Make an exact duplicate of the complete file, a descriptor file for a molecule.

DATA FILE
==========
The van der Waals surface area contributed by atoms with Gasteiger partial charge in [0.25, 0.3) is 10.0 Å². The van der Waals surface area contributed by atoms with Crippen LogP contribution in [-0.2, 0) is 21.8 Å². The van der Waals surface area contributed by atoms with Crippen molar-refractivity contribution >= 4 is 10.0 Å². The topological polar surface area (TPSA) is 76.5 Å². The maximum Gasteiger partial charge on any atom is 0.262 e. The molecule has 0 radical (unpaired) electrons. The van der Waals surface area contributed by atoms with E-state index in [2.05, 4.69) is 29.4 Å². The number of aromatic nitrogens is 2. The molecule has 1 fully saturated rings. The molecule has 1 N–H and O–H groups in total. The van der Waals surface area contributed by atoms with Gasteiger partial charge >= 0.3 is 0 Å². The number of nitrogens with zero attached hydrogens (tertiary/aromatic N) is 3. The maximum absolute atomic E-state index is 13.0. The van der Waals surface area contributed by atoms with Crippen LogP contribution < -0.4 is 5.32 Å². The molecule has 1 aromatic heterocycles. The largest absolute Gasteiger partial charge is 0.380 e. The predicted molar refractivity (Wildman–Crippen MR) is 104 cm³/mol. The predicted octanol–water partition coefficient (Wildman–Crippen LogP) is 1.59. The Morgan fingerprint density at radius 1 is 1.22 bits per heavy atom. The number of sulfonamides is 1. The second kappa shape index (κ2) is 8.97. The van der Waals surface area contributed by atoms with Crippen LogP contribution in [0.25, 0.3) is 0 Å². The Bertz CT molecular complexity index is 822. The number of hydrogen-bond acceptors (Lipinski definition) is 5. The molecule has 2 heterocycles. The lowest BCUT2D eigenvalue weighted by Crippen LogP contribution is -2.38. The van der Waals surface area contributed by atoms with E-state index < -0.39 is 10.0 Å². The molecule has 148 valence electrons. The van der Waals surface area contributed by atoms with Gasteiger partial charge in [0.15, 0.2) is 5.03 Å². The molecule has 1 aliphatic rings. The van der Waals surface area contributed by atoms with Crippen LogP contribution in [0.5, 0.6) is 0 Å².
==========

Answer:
The van der Waals surface area contributed by atoms with Gasteiger partial charge in [0.25, 0.3) is 10.0 Å². The van der Waals surface area contributed by atoms with Crippen LogP contribution in [-0.2, 0) is 21.8 Å². The van der Waals surface area contributed by atoms with Crippen molar-refractivity contribution >= 4 is 10.0 Å². The topological polar surface area (TPSA) is 76.5 Å². The maximum Gasteiger partial charge on any atom is 0.262 e. The molecule has 0 radical (unpaired) electrons. The van der Waals surface area contributed by atoms with E-state index in [2.05, 4.69) is 29.4 Å². The number of aromatic nitrogens is 2. The molecule has 1 fully saturated rings. The molecule has 1 N–H and O–H groups in total. The van der Waals surface area contributed by atoms with Gasteiger partial charge >= 0.3 is 0 Å². The number of nitrogens with zero attached hydrogens (tertiary/aromatic N) is 3. The maximum absolute atomic E-state index is 13.0. The van der Waals surface area contributed by atoms with Crippen LogP contribution < -0.4 is 5.32 Å². The molecule has 1 aromatic heterocycles. The largest absolute Gasteiger partial charge is 0.380 e. The predicted molar refractivity (Wildman–Crippen MR) is 104 cm³/mol. The predicted octanol–water partition coefficient (Wildman–Crippen LogP) is 1.59. The Morgan fingerprint density at radius 1 is 1.22 bits per heavy atom. The number of sulfonamides is 1. The second kappa shape index (κ2) is 8.97. The van der Waals surface area contributed by atoms with Crippen LogP contribution in [0.25, 0.3) is 0 Å². The Bertz CT molecular complexity index is 822. The number of hydrogen-bond acceptors (Lipinski definition) is 5. The molecule has 2 heterocycles. The lowest BCUT2D eigenvalue weighted by Crippen LogP contribution is -2.38. The van der Waals surface area contributed by atoms with E-state index < -0.39 is 10.0 Å². The molecule has 148 valence electrons. The van der Waals surface area contributed by atoms with Gasteiger partial charge in [0.15, 0.2) is 5.03 Å². The molecule has 1 aliphatic rings. The van der Waals surface area contributed by atoms with Crippen LogP contribution in [0.5, 0.6) is 0 Å².